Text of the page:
The Noble Clemons House sits near the corner of Elm Street as it approaches School Street. The house is of Italianate design and was finished circa 1850. It is an early and elegant palazzo-style home.
Built for the owner of the Essex Inn, the Noble Clemons House “is a stately example of a mid‐nineteenth century Italian palazzo, with its cubic massing, a low hipped roof with broad, bracketed eaves” and a prominent lantern centered on the roof (AARCH). In its day this house combined the latest fashion with contemporary building technology (ECHO).
Industrial Advancements Influence Architecture
The house utilizes brick, stone, glass and wood in its construction materials, and makes a bold impression as a square and solidly built home. Unlike the gabled roof or some of Essex’s steeply pitched roofs, the Noble Clemons House is one of the first with an almost flat roof.
Only the wide overhanging eaves are visible from ground level because the roof is so slightly pitched. Flatter roofs became a key feature of the Italianate style, made possible because of the availability of emerging industrial techniques such as the invention of tin-plated sheet iron, imported from England (ECHO).
New factories were being built across the country, and with faster production, woodworking machines were able to “produce large quantities of decorative trim to ornament gables, overhangs and porches. The massive, plain, curved cornice brackets of the Clemons house are clearly the result of machine production” (ECHO).
The lantern-style observatory atop the Noble Clemons House is like a crown resting atop an Italian villa. It is a rooftop viewing pavilion where “at the windows, pairs of sash slide into wall pockets out of sight so that nothing will intrude upon the pleasure of looking out in any direction” (ECHO).
It is likely that the Noble Clemons House originally had no fireplaces. Stoves had become more efficient heat sources than fireplaces, enabling homeowners to comfortably heat rooms with lofty ceilings. Heating with stoves instead of fireplaces lessened the need for small rooms which could be more easily heated in cold winter regions, and permitted rooms (and homes) with grander proportions.
This practical change enabled the Noble Clemons House to employ a more open floor plan than earlier Essex houses. The first floor was built in such a way that it was open all the way to the roof top lantern via open stairways (ECHO).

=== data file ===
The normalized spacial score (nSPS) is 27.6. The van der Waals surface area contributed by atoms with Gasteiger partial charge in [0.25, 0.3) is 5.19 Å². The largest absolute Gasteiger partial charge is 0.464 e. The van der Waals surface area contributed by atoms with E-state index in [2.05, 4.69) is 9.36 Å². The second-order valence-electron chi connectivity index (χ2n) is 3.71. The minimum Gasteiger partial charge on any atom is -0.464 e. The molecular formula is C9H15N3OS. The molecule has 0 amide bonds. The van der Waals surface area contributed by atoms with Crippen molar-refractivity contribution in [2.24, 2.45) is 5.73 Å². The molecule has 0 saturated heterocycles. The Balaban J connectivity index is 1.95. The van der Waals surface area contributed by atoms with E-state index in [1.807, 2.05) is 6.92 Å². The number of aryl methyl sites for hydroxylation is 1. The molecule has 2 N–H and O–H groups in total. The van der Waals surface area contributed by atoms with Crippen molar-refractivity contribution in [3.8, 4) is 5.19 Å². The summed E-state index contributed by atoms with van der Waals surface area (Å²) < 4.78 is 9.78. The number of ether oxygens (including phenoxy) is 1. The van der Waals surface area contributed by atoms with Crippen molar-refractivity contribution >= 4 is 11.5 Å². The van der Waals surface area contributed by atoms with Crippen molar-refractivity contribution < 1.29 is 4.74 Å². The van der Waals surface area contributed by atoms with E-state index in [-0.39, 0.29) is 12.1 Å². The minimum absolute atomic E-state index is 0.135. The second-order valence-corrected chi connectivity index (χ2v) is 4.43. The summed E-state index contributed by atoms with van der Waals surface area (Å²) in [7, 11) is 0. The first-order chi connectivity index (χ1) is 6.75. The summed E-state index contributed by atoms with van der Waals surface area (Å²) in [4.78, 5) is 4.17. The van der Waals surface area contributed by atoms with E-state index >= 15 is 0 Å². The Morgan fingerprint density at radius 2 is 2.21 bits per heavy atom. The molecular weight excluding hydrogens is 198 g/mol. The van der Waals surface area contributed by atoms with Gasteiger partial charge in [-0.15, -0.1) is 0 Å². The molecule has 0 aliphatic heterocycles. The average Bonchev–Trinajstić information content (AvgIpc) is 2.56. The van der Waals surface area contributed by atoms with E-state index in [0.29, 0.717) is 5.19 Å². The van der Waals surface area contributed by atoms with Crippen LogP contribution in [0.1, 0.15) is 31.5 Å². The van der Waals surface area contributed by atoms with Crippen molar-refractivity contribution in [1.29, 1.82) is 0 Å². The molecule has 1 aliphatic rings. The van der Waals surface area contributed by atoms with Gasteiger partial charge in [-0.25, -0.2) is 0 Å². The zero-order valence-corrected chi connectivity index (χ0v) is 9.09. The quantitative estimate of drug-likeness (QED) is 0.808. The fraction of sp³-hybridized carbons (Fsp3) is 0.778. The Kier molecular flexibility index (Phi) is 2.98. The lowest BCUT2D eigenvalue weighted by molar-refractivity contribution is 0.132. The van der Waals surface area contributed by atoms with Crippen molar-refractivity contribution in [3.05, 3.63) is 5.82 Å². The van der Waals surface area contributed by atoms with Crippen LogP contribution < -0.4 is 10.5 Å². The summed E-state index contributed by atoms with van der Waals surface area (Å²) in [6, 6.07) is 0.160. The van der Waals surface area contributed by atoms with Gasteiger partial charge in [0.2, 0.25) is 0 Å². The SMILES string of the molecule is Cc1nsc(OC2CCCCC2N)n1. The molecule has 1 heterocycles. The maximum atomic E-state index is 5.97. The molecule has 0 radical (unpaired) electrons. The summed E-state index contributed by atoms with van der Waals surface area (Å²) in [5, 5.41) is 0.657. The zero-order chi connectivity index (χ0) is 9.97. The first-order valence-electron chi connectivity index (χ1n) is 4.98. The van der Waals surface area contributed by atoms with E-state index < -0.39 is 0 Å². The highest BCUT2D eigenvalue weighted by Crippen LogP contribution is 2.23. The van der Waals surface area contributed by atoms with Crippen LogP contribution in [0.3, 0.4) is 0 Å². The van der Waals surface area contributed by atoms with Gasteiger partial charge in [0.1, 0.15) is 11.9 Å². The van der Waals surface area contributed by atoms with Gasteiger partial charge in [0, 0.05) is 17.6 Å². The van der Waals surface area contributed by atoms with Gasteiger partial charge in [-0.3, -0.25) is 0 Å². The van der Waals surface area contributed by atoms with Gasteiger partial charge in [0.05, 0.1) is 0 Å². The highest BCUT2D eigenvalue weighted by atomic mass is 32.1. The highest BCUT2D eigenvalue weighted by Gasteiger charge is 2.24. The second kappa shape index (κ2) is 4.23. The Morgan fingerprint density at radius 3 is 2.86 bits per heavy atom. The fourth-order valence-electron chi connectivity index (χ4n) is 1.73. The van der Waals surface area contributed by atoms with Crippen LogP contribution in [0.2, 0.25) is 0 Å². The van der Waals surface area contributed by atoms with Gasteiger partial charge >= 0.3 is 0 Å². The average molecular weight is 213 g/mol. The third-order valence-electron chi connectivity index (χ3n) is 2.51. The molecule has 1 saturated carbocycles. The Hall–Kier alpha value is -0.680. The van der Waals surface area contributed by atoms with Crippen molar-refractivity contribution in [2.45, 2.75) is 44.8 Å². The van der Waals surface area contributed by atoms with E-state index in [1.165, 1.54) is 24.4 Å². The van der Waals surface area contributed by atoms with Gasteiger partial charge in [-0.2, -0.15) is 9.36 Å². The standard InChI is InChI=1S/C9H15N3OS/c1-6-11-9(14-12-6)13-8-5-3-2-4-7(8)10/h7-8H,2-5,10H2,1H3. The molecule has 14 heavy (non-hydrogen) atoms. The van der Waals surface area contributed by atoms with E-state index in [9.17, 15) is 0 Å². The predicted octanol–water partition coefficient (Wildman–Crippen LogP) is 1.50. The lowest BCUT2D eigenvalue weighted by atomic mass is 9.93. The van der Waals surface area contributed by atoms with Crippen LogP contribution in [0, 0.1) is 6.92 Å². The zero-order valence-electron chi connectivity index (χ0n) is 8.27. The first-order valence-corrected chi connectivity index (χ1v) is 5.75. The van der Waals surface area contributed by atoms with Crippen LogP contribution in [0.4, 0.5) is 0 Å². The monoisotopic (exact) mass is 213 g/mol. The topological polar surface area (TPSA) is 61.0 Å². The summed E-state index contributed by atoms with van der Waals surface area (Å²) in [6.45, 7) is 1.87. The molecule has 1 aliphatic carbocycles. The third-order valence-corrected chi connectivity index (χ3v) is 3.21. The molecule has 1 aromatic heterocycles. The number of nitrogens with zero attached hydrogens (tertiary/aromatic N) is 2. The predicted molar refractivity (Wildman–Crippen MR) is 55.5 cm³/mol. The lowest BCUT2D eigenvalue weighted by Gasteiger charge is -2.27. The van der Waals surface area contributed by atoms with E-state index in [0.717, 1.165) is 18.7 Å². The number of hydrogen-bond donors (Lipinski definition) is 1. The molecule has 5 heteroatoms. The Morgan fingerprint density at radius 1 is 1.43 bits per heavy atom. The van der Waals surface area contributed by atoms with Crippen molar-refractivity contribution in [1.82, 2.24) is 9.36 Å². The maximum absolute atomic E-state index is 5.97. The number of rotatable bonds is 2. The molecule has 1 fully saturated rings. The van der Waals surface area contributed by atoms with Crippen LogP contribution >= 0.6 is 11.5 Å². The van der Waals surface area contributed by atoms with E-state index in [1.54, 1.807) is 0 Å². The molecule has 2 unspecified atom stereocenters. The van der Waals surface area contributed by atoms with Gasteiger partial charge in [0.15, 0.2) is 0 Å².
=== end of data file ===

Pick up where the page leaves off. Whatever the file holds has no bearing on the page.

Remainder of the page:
This was one of the first houses in Essex rescued and renovated by the Essex Community Heritage Organization (ECHO) in 1980’s (Images of America: Essex on Lake Champlain. 10).
After being vacant for more than 30 years the house was purchased in 1988. The house retained most of its architectural integrity, but lacked many modern amenities, such as a bathroom or electricity. The current owners undertook a thorough restoration of the home that respected and retained the original features of the building while making necessary accommodations to suit a comfortable modern lifestyle (AARCH).
Of the original details of the house several features still remain.
The “original six-over-six light sash remain intact, as does much of the interior plan and ornamental detailing, including a period staircase and decorative plasterwork. The ornate cast iron fence dates from the third quarter of the nineteenth century.” (“Essex: An Architectural Guide.” 20)
Additional Resources for Noble Clemons House
This map (with satellite image overlay) will help you locate the Noble Clemons House and see how its location relates to other historic buildings in the historic district.
References for Noble Clemons House
“Essex: An Architectural Guide.” Essex Community Heritage Organization, 1986.
“Essex Village Historic District.” Living Places. Ed. Julia Gombach. The Gombach Group, 2010. Web. 28 Nov. 2012. .
Hislop, David C., Jr. Essex on Lake Champlain. Charleston, SC: Arcadia Pub., 2009. Print. Images of America.
“Historic Essex.” Historic Essex. Essex Community Heritage Organization. Web. 28 Nov. 2012. <http://www.essexny.org/>.
McNulty, George F., and Margaret Scheinin. Essex: the Architectural Heritage. Burlington, VT: Queen City Printers, 1971. Print.
Smith, H. P. History of Essex County: With Illustrations and Biographical Sketches of Some of Its Prominent Men and Pioneers. Syracuse, N. Y.: D. Mason &, 1885. Print.